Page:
Monday, November 23, 2009

Banks at Risk

Reports indicate that 2009 will see one of the highest numbers of bank closings in US history. According to reports the hundredth bank will be closed and taken over by the FDIC next weekend. Just about a week ago the FDIC closed the ninety-ninth bank for the year. California in particular, has been one of the hardest hit states with one of the higher bank failure rates in the country.

The FDIC took over the San Joaquin Bank in Bakersfield, California, making it the tenth bank closing in the state. There are reports of more closings to come within the state.

Even with this grim news, many believe that 2009 will not have as many bank closings as there were in 1980, which had 534 failures. Reports indicate that 2009 should do better than 1992 as well, which had 181 banks fail. 2009 may not be as bad as previous years, in history, but according to the FDIC, currently there are 416 banks in its “at risk” category.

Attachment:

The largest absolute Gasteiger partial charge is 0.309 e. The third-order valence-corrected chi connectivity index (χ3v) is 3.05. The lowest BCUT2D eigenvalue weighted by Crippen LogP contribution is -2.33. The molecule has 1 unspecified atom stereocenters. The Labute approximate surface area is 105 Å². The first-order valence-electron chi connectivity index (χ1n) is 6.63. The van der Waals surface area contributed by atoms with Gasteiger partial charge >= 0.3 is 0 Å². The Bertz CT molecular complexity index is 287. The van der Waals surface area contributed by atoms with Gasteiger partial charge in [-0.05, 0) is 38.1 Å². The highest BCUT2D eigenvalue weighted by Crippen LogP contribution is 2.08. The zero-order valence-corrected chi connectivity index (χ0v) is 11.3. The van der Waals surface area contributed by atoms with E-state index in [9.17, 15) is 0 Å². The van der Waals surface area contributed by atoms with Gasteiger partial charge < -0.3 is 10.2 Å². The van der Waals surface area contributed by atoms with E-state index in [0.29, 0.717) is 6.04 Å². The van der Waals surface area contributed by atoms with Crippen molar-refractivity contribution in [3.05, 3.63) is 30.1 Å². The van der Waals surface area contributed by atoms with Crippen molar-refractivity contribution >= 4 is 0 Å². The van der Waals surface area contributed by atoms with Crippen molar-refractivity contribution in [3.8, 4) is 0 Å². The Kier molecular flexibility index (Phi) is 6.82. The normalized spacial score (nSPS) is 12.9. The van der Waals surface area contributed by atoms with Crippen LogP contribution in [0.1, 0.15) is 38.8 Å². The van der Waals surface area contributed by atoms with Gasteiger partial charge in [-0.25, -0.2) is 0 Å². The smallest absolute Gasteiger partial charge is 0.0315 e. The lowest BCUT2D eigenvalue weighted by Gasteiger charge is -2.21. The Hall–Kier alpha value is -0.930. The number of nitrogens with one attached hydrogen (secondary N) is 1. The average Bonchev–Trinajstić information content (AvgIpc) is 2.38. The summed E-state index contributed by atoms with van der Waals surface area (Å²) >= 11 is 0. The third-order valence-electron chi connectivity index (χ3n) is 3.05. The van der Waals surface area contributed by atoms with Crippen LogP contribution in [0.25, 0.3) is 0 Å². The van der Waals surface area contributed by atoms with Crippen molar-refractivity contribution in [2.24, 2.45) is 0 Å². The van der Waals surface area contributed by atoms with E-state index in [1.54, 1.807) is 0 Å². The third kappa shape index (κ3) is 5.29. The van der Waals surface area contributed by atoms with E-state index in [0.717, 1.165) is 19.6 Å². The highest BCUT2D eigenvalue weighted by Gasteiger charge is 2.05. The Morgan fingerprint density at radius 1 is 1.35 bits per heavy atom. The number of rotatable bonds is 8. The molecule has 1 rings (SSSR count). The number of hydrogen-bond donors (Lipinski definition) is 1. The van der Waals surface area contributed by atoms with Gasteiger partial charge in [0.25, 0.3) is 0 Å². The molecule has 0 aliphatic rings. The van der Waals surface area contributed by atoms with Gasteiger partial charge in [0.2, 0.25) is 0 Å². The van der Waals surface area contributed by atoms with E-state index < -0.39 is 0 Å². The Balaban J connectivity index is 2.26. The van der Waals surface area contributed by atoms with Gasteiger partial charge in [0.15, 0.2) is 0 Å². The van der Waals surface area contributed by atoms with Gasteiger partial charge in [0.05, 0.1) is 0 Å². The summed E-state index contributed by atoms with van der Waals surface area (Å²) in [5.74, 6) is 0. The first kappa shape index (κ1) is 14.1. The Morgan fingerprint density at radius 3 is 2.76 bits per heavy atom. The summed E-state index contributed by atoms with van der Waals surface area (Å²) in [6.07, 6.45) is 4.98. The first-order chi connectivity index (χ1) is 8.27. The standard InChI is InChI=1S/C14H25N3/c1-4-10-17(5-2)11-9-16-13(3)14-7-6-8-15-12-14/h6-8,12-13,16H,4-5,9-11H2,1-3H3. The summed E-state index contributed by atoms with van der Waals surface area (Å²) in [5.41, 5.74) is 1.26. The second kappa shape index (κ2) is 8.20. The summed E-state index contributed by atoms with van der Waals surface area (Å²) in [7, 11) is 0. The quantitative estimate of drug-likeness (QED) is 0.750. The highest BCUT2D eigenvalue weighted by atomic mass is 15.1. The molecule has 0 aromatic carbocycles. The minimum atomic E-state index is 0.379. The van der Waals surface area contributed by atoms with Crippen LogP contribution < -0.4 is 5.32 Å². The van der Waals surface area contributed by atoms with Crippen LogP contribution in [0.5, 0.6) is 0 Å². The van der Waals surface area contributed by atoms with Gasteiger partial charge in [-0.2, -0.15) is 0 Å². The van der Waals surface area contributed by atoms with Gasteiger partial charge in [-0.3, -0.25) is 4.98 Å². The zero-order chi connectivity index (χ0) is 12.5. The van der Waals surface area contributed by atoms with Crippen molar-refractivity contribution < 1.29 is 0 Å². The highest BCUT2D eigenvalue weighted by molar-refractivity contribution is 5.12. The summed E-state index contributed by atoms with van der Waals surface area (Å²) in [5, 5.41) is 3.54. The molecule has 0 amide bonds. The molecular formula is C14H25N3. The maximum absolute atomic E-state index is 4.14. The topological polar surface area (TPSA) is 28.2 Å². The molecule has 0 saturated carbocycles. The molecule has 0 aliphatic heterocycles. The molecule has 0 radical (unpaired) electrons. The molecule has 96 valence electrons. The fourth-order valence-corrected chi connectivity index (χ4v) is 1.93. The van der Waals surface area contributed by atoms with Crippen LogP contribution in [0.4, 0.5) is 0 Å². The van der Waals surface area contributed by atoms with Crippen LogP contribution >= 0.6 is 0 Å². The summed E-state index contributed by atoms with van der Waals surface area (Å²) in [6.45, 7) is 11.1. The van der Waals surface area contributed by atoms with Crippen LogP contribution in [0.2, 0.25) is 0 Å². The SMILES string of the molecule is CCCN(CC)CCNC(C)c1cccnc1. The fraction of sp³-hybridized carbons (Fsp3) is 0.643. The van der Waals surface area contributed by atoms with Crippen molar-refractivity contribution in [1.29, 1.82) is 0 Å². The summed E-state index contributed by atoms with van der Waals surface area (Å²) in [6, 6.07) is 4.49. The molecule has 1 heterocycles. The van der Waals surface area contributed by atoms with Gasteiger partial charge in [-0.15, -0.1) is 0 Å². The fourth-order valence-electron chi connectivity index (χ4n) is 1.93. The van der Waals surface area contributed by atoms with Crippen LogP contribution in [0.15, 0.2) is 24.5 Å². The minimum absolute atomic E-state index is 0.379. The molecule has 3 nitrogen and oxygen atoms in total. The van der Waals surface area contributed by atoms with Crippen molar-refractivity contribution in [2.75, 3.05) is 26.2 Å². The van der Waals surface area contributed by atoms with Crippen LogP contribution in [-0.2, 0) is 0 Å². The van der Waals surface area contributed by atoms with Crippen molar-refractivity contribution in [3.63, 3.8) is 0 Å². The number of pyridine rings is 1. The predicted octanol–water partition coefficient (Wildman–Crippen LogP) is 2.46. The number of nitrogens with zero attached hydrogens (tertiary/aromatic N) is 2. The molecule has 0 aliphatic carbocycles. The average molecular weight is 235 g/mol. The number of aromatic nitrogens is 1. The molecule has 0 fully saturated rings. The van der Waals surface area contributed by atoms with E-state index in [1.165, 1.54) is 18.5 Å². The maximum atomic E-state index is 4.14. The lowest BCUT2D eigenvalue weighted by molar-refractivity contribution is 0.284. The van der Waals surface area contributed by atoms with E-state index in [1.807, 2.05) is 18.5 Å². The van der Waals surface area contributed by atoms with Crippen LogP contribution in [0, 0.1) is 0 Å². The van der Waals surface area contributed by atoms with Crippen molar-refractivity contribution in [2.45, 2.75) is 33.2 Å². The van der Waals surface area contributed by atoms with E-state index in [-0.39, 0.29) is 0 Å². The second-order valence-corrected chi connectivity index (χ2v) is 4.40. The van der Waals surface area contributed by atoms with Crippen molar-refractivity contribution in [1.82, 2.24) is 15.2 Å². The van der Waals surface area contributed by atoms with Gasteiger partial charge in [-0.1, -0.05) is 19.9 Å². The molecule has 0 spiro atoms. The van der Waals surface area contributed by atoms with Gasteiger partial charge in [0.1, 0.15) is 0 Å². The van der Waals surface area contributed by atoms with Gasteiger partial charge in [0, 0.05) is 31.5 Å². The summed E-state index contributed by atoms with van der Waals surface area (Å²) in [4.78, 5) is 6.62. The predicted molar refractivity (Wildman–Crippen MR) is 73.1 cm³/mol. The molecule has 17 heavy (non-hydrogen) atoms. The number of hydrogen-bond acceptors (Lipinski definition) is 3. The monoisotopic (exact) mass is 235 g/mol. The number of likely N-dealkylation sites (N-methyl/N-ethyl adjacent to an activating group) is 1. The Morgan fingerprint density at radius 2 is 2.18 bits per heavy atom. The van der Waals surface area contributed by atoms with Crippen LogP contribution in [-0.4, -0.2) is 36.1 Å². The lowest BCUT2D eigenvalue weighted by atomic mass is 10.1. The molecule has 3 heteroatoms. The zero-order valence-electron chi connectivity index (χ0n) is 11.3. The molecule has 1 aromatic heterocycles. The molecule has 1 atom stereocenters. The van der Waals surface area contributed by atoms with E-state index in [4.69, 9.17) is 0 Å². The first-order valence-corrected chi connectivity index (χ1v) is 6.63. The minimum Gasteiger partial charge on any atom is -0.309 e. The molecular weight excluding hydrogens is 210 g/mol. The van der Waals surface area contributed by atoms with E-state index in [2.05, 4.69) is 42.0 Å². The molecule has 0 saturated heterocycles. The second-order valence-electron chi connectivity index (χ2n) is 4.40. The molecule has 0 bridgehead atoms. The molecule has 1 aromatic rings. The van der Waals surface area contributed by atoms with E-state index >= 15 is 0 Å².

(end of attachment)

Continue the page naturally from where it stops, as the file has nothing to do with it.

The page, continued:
This indicates that there are many more bank failures to come in the months ahead. FDIC does not indicate which banks are in this category, to curb the mass withdrawal of money from the banks at risk of failures. Many bank closings have been caused by the real estate boom of the mid-2000s. It is clear that many banks are still at risk and will continue to be at risk of failure for some time.

Written By: Maulik Shah, AVP, Sperry Van Ness | Better Capital Partners.

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